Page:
30th aug, 2010

Lack of protection the source of German success?

A German researcher, Eckhard Höffner, has written a book on early copyright history and the effects of protection in Germany. 

In his book Höffner claim that a climate of non-copyright protection in Germany stimulated the distribution of knowledge and book market. He compares the situation to the British book market, where there was a more strict copyright protection. The result was that in the UK 1000 new books was published a year and in Germany that number was around 14.000. 

Höffner theorizes that it was this golden age of knowledge that stimulated Germanys industrial revolution. 

There may be some truth in that argument. It is well known that in the beginning of the 18th century Germany had a pretty weak patent protection as well. This stimulated the pick-up of new technologies. However the attitude towards IP protection in Germany changed over time as they became the technology and knowledge leaders instead of followers.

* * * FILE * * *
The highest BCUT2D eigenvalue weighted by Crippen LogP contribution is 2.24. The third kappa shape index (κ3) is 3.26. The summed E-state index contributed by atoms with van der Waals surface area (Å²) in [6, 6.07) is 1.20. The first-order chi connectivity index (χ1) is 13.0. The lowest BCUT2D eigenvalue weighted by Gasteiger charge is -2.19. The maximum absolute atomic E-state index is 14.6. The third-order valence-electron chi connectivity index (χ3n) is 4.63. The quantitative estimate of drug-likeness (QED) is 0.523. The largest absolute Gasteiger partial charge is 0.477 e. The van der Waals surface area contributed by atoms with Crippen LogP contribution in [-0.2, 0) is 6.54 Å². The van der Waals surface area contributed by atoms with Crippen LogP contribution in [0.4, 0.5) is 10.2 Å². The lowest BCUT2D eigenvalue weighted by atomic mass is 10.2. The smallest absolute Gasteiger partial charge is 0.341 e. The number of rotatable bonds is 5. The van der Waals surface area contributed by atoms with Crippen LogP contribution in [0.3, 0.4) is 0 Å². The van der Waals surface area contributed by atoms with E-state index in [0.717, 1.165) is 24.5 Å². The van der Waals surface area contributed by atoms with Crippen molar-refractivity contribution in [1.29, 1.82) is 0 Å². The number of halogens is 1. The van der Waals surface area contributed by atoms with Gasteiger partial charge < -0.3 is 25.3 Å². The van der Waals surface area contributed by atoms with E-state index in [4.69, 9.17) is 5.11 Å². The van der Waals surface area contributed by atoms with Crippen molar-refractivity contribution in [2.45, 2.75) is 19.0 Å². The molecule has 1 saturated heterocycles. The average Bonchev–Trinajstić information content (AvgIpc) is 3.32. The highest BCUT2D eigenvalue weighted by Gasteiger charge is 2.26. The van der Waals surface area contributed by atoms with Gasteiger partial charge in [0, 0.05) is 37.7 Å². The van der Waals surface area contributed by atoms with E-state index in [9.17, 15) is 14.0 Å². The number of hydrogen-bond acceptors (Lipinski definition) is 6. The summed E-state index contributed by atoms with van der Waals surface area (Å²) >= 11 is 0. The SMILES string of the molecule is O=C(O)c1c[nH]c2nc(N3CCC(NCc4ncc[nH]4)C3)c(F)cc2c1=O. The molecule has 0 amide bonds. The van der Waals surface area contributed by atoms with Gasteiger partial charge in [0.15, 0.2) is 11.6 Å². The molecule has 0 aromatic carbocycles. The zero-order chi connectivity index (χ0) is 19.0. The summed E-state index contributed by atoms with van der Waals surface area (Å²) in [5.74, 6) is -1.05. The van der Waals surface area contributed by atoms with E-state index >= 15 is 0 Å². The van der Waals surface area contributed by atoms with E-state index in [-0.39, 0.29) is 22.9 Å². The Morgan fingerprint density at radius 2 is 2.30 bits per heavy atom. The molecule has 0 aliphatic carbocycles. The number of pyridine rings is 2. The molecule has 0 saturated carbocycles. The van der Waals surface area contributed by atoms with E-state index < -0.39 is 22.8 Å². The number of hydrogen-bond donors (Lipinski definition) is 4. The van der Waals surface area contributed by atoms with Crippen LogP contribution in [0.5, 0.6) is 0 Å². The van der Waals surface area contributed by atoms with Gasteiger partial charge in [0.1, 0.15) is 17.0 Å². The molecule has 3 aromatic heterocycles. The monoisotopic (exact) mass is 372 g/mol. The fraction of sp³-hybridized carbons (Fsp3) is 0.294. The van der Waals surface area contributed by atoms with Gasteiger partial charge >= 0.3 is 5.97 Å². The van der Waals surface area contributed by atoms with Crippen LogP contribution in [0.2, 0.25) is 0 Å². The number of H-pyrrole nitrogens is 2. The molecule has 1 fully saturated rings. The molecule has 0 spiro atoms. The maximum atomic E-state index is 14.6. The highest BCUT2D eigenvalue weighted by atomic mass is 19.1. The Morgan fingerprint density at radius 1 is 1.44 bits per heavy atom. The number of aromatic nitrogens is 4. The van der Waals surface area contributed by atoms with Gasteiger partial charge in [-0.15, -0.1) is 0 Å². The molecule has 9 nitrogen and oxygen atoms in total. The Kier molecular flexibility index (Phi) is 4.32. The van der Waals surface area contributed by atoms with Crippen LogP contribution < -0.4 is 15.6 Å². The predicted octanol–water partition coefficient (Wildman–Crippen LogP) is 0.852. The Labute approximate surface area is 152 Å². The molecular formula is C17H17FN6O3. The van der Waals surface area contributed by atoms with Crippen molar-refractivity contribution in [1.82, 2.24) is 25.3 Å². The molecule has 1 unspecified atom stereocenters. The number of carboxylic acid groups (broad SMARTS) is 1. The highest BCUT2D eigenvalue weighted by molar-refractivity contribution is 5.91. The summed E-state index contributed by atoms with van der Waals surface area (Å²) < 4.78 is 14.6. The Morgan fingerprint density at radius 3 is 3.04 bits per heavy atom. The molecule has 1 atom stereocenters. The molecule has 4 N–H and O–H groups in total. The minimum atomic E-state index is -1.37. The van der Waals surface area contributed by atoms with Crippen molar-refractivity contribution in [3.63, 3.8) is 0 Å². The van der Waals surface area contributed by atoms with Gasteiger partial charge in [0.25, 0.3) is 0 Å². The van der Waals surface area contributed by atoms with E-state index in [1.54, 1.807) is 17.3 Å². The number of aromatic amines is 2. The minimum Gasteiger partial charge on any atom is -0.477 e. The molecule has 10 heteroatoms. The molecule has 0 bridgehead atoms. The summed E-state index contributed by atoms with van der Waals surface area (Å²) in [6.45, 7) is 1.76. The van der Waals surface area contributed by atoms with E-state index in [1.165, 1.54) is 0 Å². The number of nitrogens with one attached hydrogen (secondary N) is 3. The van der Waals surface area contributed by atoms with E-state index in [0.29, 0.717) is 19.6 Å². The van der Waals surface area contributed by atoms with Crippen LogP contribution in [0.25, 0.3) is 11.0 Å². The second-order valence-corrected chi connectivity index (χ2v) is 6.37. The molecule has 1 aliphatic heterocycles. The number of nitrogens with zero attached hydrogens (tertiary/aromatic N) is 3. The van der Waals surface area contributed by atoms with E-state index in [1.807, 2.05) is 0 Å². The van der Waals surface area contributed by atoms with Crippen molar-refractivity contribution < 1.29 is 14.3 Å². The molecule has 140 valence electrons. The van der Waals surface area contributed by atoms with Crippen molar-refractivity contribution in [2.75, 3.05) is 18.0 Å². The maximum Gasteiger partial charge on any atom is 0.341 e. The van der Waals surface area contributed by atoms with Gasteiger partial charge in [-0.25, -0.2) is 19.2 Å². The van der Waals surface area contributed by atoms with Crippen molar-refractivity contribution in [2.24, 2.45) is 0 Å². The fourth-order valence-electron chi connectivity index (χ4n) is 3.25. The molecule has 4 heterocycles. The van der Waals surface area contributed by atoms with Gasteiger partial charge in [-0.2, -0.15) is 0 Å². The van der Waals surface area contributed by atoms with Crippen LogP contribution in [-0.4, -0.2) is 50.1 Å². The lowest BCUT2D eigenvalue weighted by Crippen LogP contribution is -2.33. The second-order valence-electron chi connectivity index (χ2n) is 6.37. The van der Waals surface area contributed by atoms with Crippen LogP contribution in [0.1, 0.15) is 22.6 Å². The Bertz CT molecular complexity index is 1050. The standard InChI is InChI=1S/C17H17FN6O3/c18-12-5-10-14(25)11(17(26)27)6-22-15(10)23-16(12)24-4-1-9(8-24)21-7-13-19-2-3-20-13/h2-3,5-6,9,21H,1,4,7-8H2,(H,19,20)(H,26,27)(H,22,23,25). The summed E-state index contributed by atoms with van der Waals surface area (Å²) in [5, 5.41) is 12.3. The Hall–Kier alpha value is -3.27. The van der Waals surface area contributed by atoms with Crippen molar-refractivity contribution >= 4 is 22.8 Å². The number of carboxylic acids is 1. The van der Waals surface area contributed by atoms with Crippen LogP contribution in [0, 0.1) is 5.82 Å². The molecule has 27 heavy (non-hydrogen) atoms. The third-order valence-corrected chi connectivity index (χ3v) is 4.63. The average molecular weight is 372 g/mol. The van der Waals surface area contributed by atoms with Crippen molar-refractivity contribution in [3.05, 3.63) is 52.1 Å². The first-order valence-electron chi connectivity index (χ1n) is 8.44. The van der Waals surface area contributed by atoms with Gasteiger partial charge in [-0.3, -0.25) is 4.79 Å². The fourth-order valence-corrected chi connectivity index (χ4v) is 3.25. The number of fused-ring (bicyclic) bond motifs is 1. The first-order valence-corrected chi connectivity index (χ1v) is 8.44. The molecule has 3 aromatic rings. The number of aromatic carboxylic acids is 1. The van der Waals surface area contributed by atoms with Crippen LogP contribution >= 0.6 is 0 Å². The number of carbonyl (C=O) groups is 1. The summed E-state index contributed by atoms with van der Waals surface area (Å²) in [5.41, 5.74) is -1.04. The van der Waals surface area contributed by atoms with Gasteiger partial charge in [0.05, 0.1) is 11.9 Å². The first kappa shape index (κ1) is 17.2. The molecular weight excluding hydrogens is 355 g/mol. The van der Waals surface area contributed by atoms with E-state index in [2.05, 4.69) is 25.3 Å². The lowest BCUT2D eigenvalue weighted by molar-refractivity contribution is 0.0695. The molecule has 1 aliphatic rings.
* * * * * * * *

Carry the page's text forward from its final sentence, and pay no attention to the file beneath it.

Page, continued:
In my opinion Höffners research supports the idea that at one stage of development a nation or companies will thrive under a regime where nothing is protected. At a more developed stage however it is necessary to turn to copyright or patent protection to ensure continuous development. 

Actually there are current examples of just this strategy. Countries like India and Brazil were historically in favor of a lenient patent law. This has changed over time since the two countries have developed a number of great medicine companies. These companies started as copycats but now do basic research and develop new medicines themselves, and therefore turn towards stronger protection.

Read the Spiegels article og Höffners new book.


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